The Super Bowl is not only America's most popular event, but it's also notorious among sports and non-sports lovers worldwide. In fact, the dedicated viewers of this highly sought-out championship are equally fascinated by the commercials as much as with the game itself. Truth be told, most of us watch the game just for its appealing commercials.

Since the 1980s, Super Bowl commercials have been the most exciting thing to watch, thanks in part to the movie stars, pop culture, and notable Hollywood storytelling trends that these commercials promote. Corporations spend billions of dollars yearly to hawk their brands in Super Bowl - for only 30 seconds! Many companies have even started implementing unique advertising practices to make watching the commercials more fun. For instance, companies have begun releasing commercial trailers before the game to build anticipation.

But the main question is, what makes these ads so fascinating and catchy, attracting companies to invest more in Super Bowl ad spending and help make the Super Bowl championship more interesting? Is it humor? Attractive jingles? Or other beguiling emotions? To answer this question, we have come up with the Top 20 best commercials of all time, with everything from classic to pop, revamping past memories to the current innovative advertising trends, making the Super Bowl championship more fun and exciting!

Coca Cola - Hilltop Commercial (1971)

One of the oldest yet memorable Super Bowl commercials, reminding us of the early Super Bowl days. The ad was directed by Harvey Gabor, who is known as the advertising legend of the media industry. This Hilltop ad is famous for its slogan "I'd like to buy the world a Coke," which originated as a jingle and was sung in perfect harmony by the famous "The Hill-Side Singers." It was pretty much the most popular ad of the 70s and the most expensive one with a total budget of $250,000 - huge at that time!

Wendy's Super Bowl Ad - Where is the Beef? (1984)

This still remains one of the most popular Super Bowl ads of all time. This iconic and memorable ad released in 1984 featured three older women humorously asking for beef in their burgers, which subsequently became a national phrase in the fast-food industry. This ad is also famous for Wendy's competitive campaign against McDonald's and Burger King with its own charm and uniqueness.

Apple, (1984)

In the same year, this ad premiered in Super Bowl XVII, directed by Ridley Scott, the Oscar-nominated filmmaker. The iconic ad introduced Macintosh's first personal computer and became famous for its uniqueness in not actually showing the product in the television commercial. It was a massive success for Apple and became a signature representation of Apple's computers.

Larry Bird and Michael Jordan for McDonald's (1993)

A catchy sporty ad that endorsed two of the most prominent basketball players as they dueled for a Big Mac! The ad starred Michael Jordan and Larry Bird back in 1993. A clever strategy was adopted by McDonald's to target the excited, sporty, and hip-hop enthusiast audience in which Michael Jackson also appeared as the halftime act of the championship.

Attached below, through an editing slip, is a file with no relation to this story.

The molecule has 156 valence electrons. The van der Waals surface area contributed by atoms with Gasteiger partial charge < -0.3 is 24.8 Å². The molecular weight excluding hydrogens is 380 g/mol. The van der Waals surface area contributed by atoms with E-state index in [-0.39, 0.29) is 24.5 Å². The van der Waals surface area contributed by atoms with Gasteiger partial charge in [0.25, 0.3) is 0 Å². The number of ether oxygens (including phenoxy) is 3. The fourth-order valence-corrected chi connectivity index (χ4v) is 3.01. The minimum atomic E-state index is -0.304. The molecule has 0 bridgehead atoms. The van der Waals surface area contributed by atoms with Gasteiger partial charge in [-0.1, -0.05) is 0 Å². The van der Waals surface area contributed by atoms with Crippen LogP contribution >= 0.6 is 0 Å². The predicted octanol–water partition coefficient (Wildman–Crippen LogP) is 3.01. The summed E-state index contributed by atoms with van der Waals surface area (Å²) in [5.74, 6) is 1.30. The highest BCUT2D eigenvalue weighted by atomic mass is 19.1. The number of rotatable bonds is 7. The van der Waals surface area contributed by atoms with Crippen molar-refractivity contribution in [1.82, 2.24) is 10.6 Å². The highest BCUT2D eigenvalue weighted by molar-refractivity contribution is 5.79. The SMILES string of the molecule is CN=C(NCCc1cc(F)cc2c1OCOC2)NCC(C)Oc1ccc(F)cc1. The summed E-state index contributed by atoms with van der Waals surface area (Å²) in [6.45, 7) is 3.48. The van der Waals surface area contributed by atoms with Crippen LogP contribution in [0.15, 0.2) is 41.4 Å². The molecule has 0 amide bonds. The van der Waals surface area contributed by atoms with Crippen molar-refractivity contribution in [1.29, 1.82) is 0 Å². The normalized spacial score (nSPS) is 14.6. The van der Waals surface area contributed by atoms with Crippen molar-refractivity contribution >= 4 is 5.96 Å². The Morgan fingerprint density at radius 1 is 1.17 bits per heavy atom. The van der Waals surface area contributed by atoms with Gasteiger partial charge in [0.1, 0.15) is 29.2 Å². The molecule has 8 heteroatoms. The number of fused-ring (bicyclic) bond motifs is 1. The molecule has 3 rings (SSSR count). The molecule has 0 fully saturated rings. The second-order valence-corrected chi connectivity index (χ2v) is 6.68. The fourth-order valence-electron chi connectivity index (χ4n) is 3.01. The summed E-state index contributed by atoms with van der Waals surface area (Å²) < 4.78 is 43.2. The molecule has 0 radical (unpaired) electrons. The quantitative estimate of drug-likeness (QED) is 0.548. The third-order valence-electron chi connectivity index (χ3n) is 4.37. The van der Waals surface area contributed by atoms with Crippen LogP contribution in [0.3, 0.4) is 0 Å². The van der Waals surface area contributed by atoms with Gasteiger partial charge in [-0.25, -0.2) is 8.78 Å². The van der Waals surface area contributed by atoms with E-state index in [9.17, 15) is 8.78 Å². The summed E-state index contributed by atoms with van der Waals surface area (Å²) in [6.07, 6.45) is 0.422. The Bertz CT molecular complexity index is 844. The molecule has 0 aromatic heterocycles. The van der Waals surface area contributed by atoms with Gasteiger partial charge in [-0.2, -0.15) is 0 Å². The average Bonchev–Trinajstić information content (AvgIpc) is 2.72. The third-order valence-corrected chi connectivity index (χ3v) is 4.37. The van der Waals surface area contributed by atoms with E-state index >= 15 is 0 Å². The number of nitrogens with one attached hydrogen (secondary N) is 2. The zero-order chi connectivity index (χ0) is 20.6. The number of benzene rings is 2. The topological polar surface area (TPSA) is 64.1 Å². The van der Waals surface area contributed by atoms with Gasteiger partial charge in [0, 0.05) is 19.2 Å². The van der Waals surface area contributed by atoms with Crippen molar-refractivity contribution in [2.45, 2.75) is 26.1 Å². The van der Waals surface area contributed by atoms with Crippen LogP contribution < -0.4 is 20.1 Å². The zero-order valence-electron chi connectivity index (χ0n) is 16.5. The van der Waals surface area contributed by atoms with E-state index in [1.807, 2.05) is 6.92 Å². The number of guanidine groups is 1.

Budweiser's Frogs (1995)

This ad made it impossible to drink Budweiser without thinking of these frogs! This 90s ad had such a strong humor appeal and gained a significant fan base for the "Bud," "Weis," and "Er" croaking frogs. Even today, this ad is remembered as one of the most iconic alcohol campaigns in advertising.

Pepsi: Your Cheatin' Heart (1996)

If perfection in the commercial form has a face, it's this ad. Using the famous line "Your Cheatin' heart," Pepsi's ad revolves around a delivery guy of a rival company (Coca Cola) who gets busted due to cheating on the drink he used to deliver. Endorsing a music legend with a blend of action, humor, and comedy, this is one of the most memorable Super Bowl ads, using a risky yet interesting competitive approach. It made the history as it introduced the competitive trend of directly mentioning competitors' names in the ad.

EDS: Cat Herders - Super Bowl XXXIV (2000)

This famous cowboys herding cats ad is one of the most popular Super Bowl ads of all time. This ad, also known to be President Bill Clinton's favorite commercial of the year, was created from a catchy concept of herding cats, which is interestingly linked with technology. [MOU4] The idea of cowboys herding cats and then ending with the catchy line "We bring together information, ideas, and technologies" is what made this ad memorable.

Britney Spears for Pepsi (2002)

This famous Pepsi ad is well known for endorsing pop star Britney Spears. The ingenious concept displays the product's journey through the 50s, 60s, and 70s is the main reason behind its popularity. Britney Spears' outstanding appearance as a pop star in the 50s, a surfer girl in the 60s, and an androgynous singer in the 80s, took this ad to new heights. This Pepsi Generation ad is undoubtedly a must-see!

Reebok - Terry Tate: Office Linebacker (2003)

This advertisement premiered in a short series of comedy television commercials created by Rawson Marshall and first appeared in Super Bowl XXXVII in 2003. The ad followed the theme of a terrible office linebacker who acts harshly towards the people disobey office policies. This 60-second advertisement became a pop culture phenomenon, attracting the audience's attention with its humor and entertaining concept.